That determines

The path to the goal.

Of course the navigator had to be skilled.

“The way of a man with a maid.” The Hebrew word almah translated “maid” implies a virgin. There is another word in the Hebrew (bethulah) that actually means “virgin,” but because a virgin can be of any age, old or young, that word would not have been correct to use here. In the Old English, “young maiden” was the translation, and years ago this meant a young, naive, innocent virgin. Therefore, Isaiah 7:14, which reads, “The LORD himself shall give you a sign; Behold, a virgin [almah—young maiden] shall conceive, and bear a son, and shall call his name Immanuel,” indicates that the Virgin Mary was very young and Joseph was very old. The point is that the proper translation here in verse 19 is “the way of a man with a young maiden.”

Comment: Wouldn’t the marvelous thing about a man and a maiden be child bearing?

Reply: The mystery of procreation is one of about four interpretations. To have beings come forth with capabilities of reasoning, reverence, etc., is truly a miracle. But the thought here seems to be otherwise.

When we consider all four things—the eagle, the serpent, the ship, and the man—what do they have in common? All are impressive, but in what way? In verse 18 Agur said they were too “wonderful” for him to understand. But what did he mean by the word “wonderful”? The eagle is an unclean bird, and yet it can be considered favorably. The serpent usually has an evil connotation, but on the other hand, Jesus said to be wise as serpents. A man with a maid can be either sinful or innocent. The dilemma is to determine whether a favorable or an unfavorable context is intended with the four. One thing common to all four is “the way.” Now consider verse 20, which has an unfavorable connotation: “Such is the way of an adulterous woman.”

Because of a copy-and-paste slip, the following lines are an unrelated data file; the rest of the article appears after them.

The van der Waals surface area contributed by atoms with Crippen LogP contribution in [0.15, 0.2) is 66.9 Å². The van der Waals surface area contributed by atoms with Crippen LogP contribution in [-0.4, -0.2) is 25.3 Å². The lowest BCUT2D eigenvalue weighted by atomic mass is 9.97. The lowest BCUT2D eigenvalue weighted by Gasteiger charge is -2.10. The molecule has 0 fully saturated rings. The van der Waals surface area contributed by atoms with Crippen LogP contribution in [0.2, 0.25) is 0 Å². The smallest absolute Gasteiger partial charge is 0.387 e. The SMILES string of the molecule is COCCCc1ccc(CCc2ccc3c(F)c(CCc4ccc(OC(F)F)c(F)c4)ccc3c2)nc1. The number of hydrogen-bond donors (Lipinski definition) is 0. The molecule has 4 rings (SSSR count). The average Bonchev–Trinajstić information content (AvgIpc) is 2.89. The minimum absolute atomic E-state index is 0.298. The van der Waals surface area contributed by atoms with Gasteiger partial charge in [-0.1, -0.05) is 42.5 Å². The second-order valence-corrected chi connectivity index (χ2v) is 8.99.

Prov. 30:20 Such is the way of an adulterous woman; she eateth, and wipeth her mouth, and saith, I have done no wickedness.

At the very least, verse 20 is related to the man with a maid. Actually verse 20 applies to all four: the eagle, the serpent, the ship, and the man. The statement “the way” is important. “Such is the way of an adulterous woman,” etc. The common theme is the prey—how the prey is regarded and/or treated. From afar, the eagle’s entire focus of attention is on the intended victim. Its power of concentration and lack of deviation are noteworthy. With the serpent its prey is also the center of attention. Generally speaking, the prey of a snake is much more fleet, but the snake is stealthy and has a hypnotic gaze.

When it focuses its eyes on the victim, the penetrating gaze is mesmerizing. Meanwhile, the snake slides along, shortening the distance to the victim, until it can uncoil and strike. Thus both the eagle and the serpent have a remarkable power of concentration. With the ship, the navigator’s focus of attention is getting the vessel to its destination whether there is no wind or much wind, whether there is calm or storm or favoring gale. How the ship could be made to go to different ports was a marvel to Agur. The man with a young maiden, a young virgin, had an ulterior motive. Some men want only virgins; they delight to despoil a young woman. Hence the innocent maiden is the victim. These conclusions are further buttressed by verse 20: “Such is the way of an adulterous woman.”